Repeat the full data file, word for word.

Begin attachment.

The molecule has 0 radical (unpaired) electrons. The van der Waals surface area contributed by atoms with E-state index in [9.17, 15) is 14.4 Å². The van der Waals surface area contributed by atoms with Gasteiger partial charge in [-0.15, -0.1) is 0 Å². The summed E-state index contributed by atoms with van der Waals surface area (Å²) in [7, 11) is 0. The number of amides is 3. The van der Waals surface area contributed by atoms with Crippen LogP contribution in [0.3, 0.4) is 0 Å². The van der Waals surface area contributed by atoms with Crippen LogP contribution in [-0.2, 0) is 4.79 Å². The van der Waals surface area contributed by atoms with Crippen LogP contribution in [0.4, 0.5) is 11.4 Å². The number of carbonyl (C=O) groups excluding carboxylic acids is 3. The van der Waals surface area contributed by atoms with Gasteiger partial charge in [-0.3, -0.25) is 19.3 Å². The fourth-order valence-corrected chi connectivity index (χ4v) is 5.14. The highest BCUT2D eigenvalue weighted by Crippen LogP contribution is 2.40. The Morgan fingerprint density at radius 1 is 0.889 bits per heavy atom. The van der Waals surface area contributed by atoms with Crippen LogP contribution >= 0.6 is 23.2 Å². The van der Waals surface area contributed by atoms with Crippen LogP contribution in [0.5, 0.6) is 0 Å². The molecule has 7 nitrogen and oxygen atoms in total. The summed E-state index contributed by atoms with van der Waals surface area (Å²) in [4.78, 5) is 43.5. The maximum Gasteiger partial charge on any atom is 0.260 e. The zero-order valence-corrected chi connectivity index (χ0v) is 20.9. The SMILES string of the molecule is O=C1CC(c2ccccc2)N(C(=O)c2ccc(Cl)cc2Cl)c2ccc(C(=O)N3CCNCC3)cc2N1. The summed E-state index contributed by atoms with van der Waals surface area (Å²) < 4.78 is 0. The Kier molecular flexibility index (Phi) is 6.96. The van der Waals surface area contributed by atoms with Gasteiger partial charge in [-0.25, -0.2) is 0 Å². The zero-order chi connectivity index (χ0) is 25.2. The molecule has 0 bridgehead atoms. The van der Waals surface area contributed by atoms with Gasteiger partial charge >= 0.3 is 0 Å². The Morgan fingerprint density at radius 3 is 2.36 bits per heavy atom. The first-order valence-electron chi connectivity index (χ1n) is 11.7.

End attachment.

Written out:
The molecule has 0 radical (unpaired) electrons. The van der Waals surface area contributed by atoms with E-state index in [9.17, 15) is 14.4 Å². The van der Waals surface area contributed by atoms with Gasteiger partial charge in [-0.15, -0.1) is 0 Å². The summed E-state index contributed by atoms with van der Waals surface area (Å²) in [7, 11) is 0. The number of amides is 3. The van der Waals surface area contributed by atoms with Crippen LogP contribution in [0.3, 0.4) is 0 Å². The van der Waals surface area contributed by atoms with Crippen LogP contribution in [-0.2, 0) is 4.79 Å². The van der Waals surface area contributed by atoms with Crippen LogP contribution in [0.4, 0.5) is 11.4 Å². The number of carbonyl (C=O) groups excluding carboxylic acids is 3. The van der Waals surface area contributed by atoms with Gasteiger partial charge in [-0.3, -0.25) is 19.3 Å². The fourth-order valence-corrected chi connectivity index (χ4v) is 5.14. The highest BCUT2D eigenvalue weighted by Crippen LogP contribution is 2.40. The Morgan fingerprint density at radius 1 is 0.889 bits per heavy atom. The van der Waals surface area contributed by atoms with Crippen LogP contribution >= 0.6 is 23.2 Å². The van der Waals surface area contributed by atoms with Crippen LogP contribution in [0.5, 0.6) is 0 Å². The molecule has 7 nitrogen and oxygen atoms in total. The summed E-state index contributed by atoms with van der Waals surface area (Å²) in [4.78, 5) is 43.5. The maximum Gasteiger partial charge on any atom is 0.260 e. The zero-order valence-corrected chi connectivity index (χ0v) is 20.9. The SMILES string of the molecule is O=C1CC(c2ccccc2)N(C(=O)c2ccc(Cl)cc2Cl)c2ccc(C(=O)N3CCNCC3)cc2N1. The summed E-state index contributed by atoms with van der Waals surface area (Å²) < 4.78 is 0. The Kier molecular flexibility index (Phi) is 6.96. The van der Waals surface area contributed by atoms with Gasteiger partial charge in [-0.25, -0.2) is 0 Å². The zero-order chi connectivity index (χ0) is 25.2. The molecule has 0 bridgehead atoms. The van der Waals surface area contributed by atoms with Gasteiger partial charge >= 0.3 is 0 Å². The Morgan fingerprint density at radius 3 is 2.36 bits per heavy atom. The first-order valence-electron chi connectivity index (χ1n) is 11.7.